Recently, I bought a semi-professional #7 jointer plane, which doesn't mean much by my country standards, since we get Chinese rip-offs that are sold under famous brand names (and prices). Nevertheless, it was the best I could get and afford.
Naturally, this jointer needs a lot of work before it can be used. One of the sides is at a perfect 90° to the sole, however, the other one is at about 87° to the sole (meaning that the sides are not parallel). If I'll ever have to use it on shooting board, I'll use the good side.
However, the big problem is that the sole is nowhere near flat. The shape is concave along the length, and somewhat across too. I have a calibrated granite block, so I placed some 60 grit sandpaper on it, crossed the sole with marker, and then started "planing". After 5 hours (not exaggerating) of sanding, I gave up, because I'm nowhere even close to flattening it - there's just way too much material to remove.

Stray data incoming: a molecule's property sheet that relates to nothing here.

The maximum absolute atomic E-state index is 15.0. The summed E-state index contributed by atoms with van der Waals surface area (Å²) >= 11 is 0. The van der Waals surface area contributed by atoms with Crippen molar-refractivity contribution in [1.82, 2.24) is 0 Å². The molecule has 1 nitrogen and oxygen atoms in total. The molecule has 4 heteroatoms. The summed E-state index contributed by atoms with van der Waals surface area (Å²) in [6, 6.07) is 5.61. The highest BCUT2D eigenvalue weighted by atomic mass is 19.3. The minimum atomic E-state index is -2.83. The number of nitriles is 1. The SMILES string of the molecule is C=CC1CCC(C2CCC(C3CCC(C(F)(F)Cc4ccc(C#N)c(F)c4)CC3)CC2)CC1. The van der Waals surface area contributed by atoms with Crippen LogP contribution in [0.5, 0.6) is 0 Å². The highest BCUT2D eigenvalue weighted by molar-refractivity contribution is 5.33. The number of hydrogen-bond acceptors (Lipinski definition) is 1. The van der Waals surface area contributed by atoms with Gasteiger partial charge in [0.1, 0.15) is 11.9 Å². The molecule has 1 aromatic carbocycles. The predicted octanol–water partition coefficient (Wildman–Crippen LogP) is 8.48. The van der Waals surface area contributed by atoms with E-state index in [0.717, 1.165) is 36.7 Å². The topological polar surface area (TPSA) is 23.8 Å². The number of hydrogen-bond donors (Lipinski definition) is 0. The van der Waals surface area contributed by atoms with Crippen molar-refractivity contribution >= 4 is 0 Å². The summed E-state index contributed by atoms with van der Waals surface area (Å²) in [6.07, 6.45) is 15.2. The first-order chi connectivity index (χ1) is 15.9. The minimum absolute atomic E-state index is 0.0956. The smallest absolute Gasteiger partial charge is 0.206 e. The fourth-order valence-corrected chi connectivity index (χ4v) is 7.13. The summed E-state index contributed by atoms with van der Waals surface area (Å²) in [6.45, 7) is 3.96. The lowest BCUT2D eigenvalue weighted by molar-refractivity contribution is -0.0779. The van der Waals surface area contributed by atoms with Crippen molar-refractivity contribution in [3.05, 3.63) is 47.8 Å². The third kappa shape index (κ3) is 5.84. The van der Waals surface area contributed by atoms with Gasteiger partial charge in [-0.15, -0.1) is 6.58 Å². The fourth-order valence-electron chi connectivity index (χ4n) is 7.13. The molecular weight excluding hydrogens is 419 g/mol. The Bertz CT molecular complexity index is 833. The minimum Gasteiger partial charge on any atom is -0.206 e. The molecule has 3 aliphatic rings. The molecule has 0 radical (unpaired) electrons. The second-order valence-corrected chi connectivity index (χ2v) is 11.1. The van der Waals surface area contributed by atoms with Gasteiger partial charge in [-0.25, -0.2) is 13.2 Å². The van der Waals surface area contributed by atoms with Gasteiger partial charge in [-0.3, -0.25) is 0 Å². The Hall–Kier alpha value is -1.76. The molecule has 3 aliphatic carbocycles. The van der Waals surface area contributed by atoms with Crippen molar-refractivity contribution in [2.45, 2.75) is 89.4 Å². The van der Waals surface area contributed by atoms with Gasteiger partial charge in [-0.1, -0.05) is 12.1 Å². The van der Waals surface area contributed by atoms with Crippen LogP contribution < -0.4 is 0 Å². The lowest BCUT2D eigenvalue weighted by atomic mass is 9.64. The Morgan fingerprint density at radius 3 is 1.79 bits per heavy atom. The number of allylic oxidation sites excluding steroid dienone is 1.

Here are the photos of the progress of flattening, taken about once every hour.
As you can see, at first, the progress was good, but as I went on, the contact surface increased, meaning there's more and more steel to grind. By the end, I realized this is going to take forever, likely longer than that.
Even though the marker pattern indicates that the ends and the sides of the sole have been flattened, placing the jointer against flat granite revealed that the ends are still way too high. I have no idea why the sandpaper didn't fix the ends - maybe it isn't pressed against granite well enough, springs up, and follows the concave shape of the sole?
Anyway, I'm looking for an alternative way to flatten that sole, because doing it traditionally is neither accurate, nor fast enough. My arms are killing me already from all that grinding. I would appreciate any suggestions you guys might have...